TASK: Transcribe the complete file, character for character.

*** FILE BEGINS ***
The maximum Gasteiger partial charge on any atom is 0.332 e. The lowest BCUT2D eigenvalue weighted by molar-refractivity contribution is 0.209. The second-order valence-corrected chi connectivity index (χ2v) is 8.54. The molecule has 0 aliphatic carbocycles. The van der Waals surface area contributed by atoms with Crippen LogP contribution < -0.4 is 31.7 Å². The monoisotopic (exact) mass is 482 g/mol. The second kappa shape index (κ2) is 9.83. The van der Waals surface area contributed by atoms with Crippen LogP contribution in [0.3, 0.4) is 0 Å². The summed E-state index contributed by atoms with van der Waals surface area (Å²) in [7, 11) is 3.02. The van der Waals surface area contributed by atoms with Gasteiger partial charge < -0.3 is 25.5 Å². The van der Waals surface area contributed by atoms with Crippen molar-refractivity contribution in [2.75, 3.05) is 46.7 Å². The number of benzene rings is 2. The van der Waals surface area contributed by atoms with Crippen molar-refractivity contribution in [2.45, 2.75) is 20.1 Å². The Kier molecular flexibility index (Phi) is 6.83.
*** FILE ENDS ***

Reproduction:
The maximum Gasteiger partial charge on any atom is 0.332 e. The lowest BCUT2D eigenvalue weighted by molar-refractivity contribution is 0.209. The second-order valence-corrected chi connectivity index (χ2v) is 8.54. The molecule has 0 aliphatic carbocycles. The van der Waals surface area contributed by atoms with Crippen LogP contribution < -0.4 is 31.7 Å². The monoisotopic (exact) mass is 482 g/mol. The second kappa shape index (κ2) is 9.83. The van der Waals surface area contributed by atoms with Crippen LogP contribution in [0.3, 0.4) is 0 Å². The summed E-state index contributed by atoms with van der Waals surface area (Å²) in [7, 11) is 3.02. The van der Waals surface area contributed by atoms with Gasteiger partial charge < -0.3 is 25.5 Å². The van der Waals surface area contributed by atoms with Crippen molar-refractivity contribution in [2.75, 3.05) is 46.7 Å². The number of benzene rings is 2. The van der Waals surface area contributed by atoms with Crippen molar-refractivity contribution in [2.45, 2.75) is 20.1 Å². The Kier molecular flexibility index (Phi) is 6.83.